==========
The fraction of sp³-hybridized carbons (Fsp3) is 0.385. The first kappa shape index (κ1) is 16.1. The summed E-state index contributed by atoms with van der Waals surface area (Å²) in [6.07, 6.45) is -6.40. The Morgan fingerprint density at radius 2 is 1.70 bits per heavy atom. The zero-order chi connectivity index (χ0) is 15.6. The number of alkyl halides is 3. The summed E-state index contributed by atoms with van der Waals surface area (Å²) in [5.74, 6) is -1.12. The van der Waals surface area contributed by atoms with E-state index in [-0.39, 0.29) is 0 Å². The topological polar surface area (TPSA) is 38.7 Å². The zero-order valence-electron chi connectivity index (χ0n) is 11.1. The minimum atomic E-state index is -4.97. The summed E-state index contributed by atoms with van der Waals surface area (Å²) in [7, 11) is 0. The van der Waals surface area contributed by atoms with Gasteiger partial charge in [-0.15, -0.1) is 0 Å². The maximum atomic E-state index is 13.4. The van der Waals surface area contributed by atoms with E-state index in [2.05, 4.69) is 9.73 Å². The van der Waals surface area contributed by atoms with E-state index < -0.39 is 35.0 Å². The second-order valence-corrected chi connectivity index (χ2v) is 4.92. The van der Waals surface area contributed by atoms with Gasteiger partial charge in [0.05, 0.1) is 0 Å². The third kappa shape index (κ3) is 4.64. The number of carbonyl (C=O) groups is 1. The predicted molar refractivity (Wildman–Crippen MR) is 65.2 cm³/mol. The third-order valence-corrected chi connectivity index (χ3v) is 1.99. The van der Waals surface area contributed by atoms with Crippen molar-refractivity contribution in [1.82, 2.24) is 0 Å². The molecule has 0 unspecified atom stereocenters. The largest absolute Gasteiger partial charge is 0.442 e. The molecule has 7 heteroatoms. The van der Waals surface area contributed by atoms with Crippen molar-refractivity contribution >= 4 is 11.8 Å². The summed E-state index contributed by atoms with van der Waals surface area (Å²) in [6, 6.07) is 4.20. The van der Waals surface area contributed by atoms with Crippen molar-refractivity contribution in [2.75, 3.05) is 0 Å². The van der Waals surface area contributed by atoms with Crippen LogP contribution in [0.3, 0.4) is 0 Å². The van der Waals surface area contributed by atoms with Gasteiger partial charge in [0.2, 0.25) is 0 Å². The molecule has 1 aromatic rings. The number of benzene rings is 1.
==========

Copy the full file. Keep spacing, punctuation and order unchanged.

The fraction of sp³-hybridized carbons (Fsp3) is 0.385. The first kappa shape index (κ1) is 16.1. The summed E-state index contributed by atoms with van der Waals surface area (Å²) in [6.07, 6.45) is -6.40. The Morgan fingerprint density at radius 2 is 1.70 bits per heavy atom. The zero-order chi connectivity index (χ0) is 15.6. The number of alkyl halides is 3. The summed E-state index contributed by atoms with van der Waals surface area (Å²) in [5.74, 6) is -1.12. The van der Waals surface area contributed by atoms with E-state index in [-0.39, 0.29) is 0 Å². The topological polar surface area (TPSA) is 38.7 Å². The zero-order valence-electron chi connectivity index (χ0n) is 11.1. The minimum atomic E-state index is -4.97. The summed E-state index contributed by atoms with van der Waals surface area (Å²) in [7, 11) is 0. The van der Waals surface area contributed by atoms with Gasteiger partial charge in [-0.15, -0.1) is 0 Å². The maximum atomic E-state index is 13.4. The van der Waals surface area contributed by atoms with E-state index in [2.05, 4.69) is 9.73 Å². The van der Waals surface area contributed by atoms with E-state index < -0.39 is 35.0 Å². The second-order valence-corrected chi connectivity index (χ2v) is 4.92. The van der Waals surface area contributed by atoms with Gasteiger partial charge in [0.05, 0.1) is 0 Å². The third kappa shape index (κ3) is 4.64. The number of carbonyl (C=O) groups is 1. The predicted molar refractivity (Wildman–Crippen MR) is 65.2 cm³/mol. The third-order valence-corrected chi connectivity index (χ3v) is 1.99. The van der Waals surface area contributed by atoms with Crippen molar-refractivity contribution in [1.82, 2.24) is 0 Å². The molecule has 0 unspecified atom stereocenters. The largest absolute Gasteiger partial charge is 0.442 e. The molecule has 7 heteroatoms. The van der Waals surface area contributed by atoms with Crippen molar-refractivity contribution >= 4 is 11.8 Å². The summed E-state index contributed by atoms with van der Waals surface area (Å²) in [6, 6.07) is 4.20. The van der Waals surface area contributed by atoms with Crippen molar-refractivity contribution in [2.75, 3.05) is 0 Å². The van der Waals surface area contributed by atoms with Crippen LogP contribution in [0.3, 0.4) is 0 Å². The van der Waals surface area contributed by atoms with Gasteiger partial charge in [0.2, 0.25) is 0 Å². The molecule has 1 aromatic rings. The number of benzene rings is 1.